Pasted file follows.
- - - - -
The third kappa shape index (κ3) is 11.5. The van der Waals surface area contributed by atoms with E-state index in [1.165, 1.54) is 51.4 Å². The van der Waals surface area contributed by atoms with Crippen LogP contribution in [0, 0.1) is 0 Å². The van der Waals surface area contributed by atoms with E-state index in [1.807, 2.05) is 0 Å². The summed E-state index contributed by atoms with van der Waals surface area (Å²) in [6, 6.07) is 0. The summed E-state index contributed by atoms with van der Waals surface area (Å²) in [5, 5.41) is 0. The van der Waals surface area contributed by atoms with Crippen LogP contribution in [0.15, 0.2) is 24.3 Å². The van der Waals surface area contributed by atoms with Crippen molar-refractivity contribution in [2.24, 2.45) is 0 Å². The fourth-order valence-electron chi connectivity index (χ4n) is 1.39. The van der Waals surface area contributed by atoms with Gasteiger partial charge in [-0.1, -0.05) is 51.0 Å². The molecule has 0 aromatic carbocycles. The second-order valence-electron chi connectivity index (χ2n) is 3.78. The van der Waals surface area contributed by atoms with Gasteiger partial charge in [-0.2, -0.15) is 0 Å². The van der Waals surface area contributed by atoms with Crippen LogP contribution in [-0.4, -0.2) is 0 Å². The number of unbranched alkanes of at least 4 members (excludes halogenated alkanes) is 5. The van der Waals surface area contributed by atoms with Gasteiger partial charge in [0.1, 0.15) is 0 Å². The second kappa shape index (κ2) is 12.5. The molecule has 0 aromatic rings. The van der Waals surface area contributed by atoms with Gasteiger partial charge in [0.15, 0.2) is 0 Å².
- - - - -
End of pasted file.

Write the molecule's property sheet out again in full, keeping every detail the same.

The third kappa shape index (κ3) is 11.5. The van der Waals surface area contributed by atoms with E-state index in [1.165, 1.54) is 51.4 Å². The van der Waals surface area contributed by atoms with Crippen LogP contribution in [0, 0.1) is 0 Å². The van der Waals surface area contributed by atoms with E-state index in [1.807, 2.05) is 0 Å². The summed E-state index contributed by atoms with van der Waals surface area (Å²) in [6, 6.07) is 0. The summed E-state index contributed by atoms with van der Waals surface area (Å²) in [5, 5.41) is 0. The van der Waals surface area contributed by atoms with Crippen LogP contribution in [0.15, 0.2) is 24.3 Å². The van der Waals surface area contributed by atoms with Crippen molar-refractivity contribution in [2.24, 2.45) is 0 Å². The fourth-order valence-electron chi connectivity index (χ4n) is 1.39. The van der Waals surface area contributed by atoms with Gasteiger partial charge in [-0.1, -0.05) is 51.0 Å². The molecule has 0 aromatic carbocycles. The second-order valence-electron chi connectivity index (χ2n) is 3.78. The van der Waals surface area contributed by atoms with Gasteiger partial charge in [-0.2, -0.15) is 0 Å². The van der Waals surface area contributed by atoms with Crippen LogP contribution in [-0.4, -0.2) is 0 Å². The number of unbranched alkanes of at least 4 members (excludes halogenated alkanes) is 5. The van der Waals surface area contributed by atoms with Gasteiger partial charge in [0.1, 0.15) is 0 Å². The second kappa shape index (κ2) is 12.5. The molecule has 0 aromatic rings. The van der Waals surface area contributed by atoms with Gasteiger partial charge in [0.15, 0.2) is 0 Å².